Can Wars Be Fought Justly? The Necessity Condition Put to the Test

Journal of Moral Philosophy, Forthcoming

25 Pages Posted: 29 Jun 2011

See all articles by Daniel Statman

Daniel Statman

University of Haifa - Department of Philosophy

Date Written: June, 28 2011

Abstract

According to a widespread view, wars are justified only if they are fought in self-defense. It follows that the same constraints that limit the use of otherwise immoral measures in individual self-defense apply to collective self-defense too. I try to show that this view has radical implications at the level of jus in bello which have not been fully appreciated. In particular, if the necessity condition must be satisfied in all cases of killing in war, then most fighting turns out to be unjust. One way to avoid this result is to adopt a contractual view of killing in war which interprets the necessity condition in a way that is more permissive with regard to killing combatants in war. At least in this respect, a contractual view of killing in war has an advantage over other candidates in explaining how wars might be fought justly.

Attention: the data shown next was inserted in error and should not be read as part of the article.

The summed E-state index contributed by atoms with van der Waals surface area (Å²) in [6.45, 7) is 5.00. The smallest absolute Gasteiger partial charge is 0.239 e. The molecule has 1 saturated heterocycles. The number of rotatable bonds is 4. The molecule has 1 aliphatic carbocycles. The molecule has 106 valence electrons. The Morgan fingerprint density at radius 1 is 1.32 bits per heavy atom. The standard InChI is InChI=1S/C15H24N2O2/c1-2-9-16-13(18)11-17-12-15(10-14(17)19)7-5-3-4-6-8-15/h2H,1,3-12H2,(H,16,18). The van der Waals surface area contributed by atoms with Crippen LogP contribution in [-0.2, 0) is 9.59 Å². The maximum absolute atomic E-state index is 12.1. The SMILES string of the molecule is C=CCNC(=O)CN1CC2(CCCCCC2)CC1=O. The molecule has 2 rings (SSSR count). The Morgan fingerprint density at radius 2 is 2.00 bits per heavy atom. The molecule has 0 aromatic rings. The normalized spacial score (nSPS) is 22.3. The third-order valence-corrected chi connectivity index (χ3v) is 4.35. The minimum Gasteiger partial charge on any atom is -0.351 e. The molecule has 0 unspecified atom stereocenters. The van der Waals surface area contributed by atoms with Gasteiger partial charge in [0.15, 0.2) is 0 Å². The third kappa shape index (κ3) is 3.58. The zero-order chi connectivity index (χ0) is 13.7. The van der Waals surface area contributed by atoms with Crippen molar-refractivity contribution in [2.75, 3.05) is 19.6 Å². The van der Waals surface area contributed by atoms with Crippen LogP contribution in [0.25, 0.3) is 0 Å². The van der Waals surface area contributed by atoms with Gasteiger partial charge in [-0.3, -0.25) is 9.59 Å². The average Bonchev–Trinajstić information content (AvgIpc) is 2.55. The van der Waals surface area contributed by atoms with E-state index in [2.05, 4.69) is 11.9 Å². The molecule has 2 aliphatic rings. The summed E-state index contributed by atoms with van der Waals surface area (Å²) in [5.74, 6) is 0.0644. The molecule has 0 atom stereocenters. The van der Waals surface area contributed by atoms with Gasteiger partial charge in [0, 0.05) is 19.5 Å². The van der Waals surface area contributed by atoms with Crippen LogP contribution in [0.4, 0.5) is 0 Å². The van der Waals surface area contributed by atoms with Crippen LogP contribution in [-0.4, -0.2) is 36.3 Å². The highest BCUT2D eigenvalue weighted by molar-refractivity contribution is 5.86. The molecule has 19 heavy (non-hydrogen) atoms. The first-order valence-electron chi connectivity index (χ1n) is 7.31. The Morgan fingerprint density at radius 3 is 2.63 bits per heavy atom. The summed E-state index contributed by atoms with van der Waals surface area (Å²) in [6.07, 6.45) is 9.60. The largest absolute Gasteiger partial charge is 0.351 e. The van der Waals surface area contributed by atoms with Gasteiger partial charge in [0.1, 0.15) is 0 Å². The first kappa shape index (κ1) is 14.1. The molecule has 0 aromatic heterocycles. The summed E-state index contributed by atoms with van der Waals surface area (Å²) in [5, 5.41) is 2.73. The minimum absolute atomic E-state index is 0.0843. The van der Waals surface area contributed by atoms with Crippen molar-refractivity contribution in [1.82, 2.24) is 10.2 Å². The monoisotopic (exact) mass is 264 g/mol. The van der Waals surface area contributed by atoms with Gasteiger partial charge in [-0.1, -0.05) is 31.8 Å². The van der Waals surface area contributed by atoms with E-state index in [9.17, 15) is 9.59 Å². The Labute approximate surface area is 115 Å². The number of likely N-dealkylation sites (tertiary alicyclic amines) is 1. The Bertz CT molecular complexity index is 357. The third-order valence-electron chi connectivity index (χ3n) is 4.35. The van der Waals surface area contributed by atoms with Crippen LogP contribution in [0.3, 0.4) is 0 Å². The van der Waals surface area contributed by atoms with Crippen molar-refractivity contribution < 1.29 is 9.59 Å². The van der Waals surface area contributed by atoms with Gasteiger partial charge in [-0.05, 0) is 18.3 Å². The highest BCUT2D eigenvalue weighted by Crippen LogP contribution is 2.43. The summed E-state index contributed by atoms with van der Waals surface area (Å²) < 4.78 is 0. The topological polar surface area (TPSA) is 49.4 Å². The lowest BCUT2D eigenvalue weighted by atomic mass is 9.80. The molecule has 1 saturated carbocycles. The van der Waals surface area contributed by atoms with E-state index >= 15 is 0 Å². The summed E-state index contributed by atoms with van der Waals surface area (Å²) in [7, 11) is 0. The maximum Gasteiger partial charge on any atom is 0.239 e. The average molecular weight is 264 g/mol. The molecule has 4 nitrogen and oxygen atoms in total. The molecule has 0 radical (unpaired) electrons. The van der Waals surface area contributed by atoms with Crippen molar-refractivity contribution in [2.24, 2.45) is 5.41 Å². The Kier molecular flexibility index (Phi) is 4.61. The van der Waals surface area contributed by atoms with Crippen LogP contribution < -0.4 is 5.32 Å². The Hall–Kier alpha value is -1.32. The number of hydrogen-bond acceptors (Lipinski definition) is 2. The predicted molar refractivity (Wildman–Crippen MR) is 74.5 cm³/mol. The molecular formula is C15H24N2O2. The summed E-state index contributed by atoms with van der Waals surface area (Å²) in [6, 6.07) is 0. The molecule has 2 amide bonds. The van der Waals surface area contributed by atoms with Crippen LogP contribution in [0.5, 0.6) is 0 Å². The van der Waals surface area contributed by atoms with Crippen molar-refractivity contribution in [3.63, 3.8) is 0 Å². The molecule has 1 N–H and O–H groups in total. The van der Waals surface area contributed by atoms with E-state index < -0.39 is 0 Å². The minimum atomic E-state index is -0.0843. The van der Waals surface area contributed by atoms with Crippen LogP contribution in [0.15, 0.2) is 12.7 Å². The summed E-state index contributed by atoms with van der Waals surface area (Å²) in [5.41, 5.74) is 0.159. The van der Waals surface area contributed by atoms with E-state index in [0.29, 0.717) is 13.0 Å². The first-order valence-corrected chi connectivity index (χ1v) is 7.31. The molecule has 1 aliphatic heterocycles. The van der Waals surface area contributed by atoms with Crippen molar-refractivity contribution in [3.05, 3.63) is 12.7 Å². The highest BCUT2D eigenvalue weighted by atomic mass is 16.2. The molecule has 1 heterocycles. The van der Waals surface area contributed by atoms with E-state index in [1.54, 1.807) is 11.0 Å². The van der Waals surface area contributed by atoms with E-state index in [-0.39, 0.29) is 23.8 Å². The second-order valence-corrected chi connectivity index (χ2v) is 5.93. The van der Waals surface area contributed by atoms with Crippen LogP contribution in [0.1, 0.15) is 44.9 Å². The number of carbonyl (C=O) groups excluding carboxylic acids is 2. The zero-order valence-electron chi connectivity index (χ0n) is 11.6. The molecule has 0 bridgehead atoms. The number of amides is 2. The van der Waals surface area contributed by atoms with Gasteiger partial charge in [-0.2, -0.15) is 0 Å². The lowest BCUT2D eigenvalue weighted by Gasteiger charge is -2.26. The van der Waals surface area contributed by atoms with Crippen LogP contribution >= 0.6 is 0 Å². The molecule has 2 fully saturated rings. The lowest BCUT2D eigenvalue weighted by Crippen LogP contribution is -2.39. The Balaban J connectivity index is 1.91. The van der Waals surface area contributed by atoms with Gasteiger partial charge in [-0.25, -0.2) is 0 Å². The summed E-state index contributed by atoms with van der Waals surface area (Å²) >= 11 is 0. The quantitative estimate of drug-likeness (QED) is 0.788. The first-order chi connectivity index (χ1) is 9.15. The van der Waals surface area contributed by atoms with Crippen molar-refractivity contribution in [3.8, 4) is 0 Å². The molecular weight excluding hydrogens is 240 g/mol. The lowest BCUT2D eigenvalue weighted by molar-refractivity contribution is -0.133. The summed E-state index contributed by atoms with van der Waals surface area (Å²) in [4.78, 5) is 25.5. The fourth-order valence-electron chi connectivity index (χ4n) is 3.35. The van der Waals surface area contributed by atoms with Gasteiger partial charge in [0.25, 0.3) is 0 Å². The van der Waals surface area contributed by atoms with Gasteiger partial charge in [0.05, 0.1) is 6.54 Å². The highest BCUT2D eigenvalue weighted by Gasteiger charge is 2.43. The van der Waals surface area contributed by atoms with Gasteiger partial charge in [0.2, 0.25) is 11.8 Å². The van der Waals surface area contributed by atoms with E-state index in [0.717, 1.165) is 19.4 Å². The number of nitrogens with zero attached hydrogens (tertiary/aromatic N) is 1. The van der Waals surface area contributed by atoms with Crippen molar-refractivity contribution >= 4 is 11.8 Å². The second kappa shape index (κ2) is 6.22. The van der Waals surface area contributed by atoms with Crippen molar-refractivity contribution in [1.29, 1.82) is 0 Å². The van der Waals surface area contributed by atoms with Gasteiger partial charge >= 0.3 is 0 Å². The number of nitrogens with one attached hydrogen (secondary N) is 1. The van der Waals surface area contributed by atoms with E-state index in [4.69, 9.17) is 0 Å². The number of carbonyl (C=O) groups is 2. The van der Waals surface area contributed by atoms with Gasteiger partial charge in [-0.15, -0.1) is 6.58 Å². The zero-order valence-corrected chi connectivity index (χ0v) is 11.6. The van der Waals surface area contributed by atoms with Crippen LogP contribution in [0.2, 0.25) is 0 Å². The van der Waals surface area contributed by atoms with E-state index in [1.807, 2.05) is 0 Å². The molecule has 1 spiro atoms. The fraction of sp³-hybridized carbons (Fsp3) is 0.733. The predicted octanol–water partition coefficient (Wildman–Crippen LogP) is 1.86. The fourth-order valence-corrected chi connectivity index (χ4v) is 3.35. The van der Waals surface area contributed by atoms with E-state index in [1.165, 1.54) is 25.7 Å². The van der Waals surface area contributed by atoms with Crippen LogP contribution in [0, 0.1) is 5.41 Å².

Keywords: just war theory, self defense, necessity, propotionality, contractualism

Suggested Citation

Statman, Daniel, Can Wars Be Fought Justly? The Necessity Condition Put to the Test (June, 28 2011). Journal of Moral Philosophy, Forthcoming. Available at SSRN: https://ssrn.com/abstract=1873800

Daniel Statman (Contact Author)

University of Haifa - Department of Philosophy ( email )

Eshkol Tower, 19th Floor
Haifa 31905, 31905
Israel
+972-4-656-8343 (Phone)

HOME PAGE: http://philo.haifa.ac.il/staff/statman.htm

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